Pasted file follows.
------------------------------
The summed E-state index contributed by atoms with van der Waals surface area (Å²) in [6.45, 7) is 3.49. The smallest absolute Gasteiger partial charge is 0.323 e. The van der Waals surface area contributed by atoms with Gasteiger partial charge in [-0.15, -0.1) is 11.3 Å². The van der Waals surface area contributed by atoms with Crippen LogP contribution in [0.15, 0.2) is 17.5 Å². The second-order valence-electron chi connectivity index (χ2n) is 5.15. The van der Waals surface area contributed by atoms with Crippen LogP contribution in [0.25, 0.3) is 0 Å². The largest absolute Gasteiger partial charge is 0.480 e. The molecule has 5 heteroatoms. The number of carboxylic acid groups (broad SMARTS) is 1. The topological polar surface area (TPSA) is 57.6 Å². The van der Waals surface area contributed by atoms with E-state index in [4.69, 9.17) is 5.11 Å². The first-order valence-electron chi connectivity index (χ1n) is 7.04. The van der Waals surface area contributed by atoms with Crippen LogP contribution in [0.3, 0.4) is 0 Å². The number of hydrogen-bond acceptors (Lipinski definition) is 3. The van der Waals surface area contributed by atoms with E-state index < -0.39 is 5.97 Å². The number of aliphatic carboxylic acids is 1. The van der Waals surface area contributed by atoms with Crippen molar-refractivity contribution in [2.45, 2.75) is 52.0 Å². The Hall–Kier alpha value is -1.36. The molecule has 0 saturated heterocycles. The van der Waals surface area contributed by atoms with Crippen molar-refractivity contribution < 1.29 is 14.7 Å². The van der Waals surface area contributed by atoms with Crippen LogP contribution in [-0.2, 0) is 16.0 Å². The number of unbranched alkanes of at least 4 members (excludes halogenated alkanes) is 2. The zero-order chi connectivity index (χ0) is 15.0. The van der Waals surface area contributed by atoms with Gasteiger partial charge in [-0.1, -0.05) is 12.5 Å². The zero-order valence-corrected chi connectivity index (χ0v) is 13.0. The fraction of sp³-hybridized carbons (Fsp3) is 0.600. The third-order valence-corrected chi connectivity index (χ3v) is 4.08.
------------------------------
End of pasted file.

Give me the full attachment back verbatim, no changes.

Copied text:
The summed E-state index contributed by atoms with van der Waals surface area (Å²) in [6.45, 7) is 3.49. The smallest absolute Gasteiger partial charge is 0.323 e. The van der Waals surface area contributed by atoms with Gasteiger partial charge in [-0.15, -0.1) is 11.3 Å². The van der Waals surface area contributed by atoms with Crippen LogP contribution in [0.15, 0.2) is 17.5 Å². The second-order valence-electron chi connectivity index (χ2n) is 5.15. The van der Waals surface area contributed by atoms with Crippen LogP contribution in [0.25, 0.3) is 0 Å². The largest absolute Gasteiger partial charge is 0.480 e. The molecule has 5 heteroatoms. The number of carboxylic acid groups (broad SMARTS) is 1. The topological polar surface area (TPSA) is 57.6 Å². The van der Waals surface area contributed by atoms with E-state index in [4.69, 9.17) is 5.11 Å². The first-order valence-electron chi connectivity index (χ1n) is 7.04. The van der Waals surface area contributed by atoms with Crippen LogP contribution in [0.3, 0.4) is 0 Å². The number of hydrogen-bond acceptors (Lipinski definition) is 3. The van der Waals surface area contributed by atoms with E-state index < -0.39 is 5.97 Å². The number of aliphatic carboxylic acids is 1. The van der Waals surface area contributed by atoms with Crippen molar-refractivity contribution in [2.45, 2.75) is 52.0 Å². The Hall–Kier alpha value is -1.36. The molecule has 0 saturated heterocycles. The van der Waals surface area contributed by atoms with Crippen molar-refractivity contribution < 1.29 is 14.7 Å². The van der Waals surface area contributed by atoms with Crippen LogP contribution in [-0.2, 0) is 16.0 Å². The number of unbranched alkanes of at least 4 members (excludes halogenated alkanes) is 2. The zero-order chi connectivity index (χ0) is 15.0. The van der Waals surface area contributed by atoms with Gasteiger partial charge in [-0.1, -0.05) is 12.5 Å². The zero-order valence-corrected chi connectivity index (χ0v) is 13.0. The fraction of sp³-hybridized carbons (Fsp3) is 0.600. The third-order valence-corrected chi connectivity index (χ3v) is 4.08.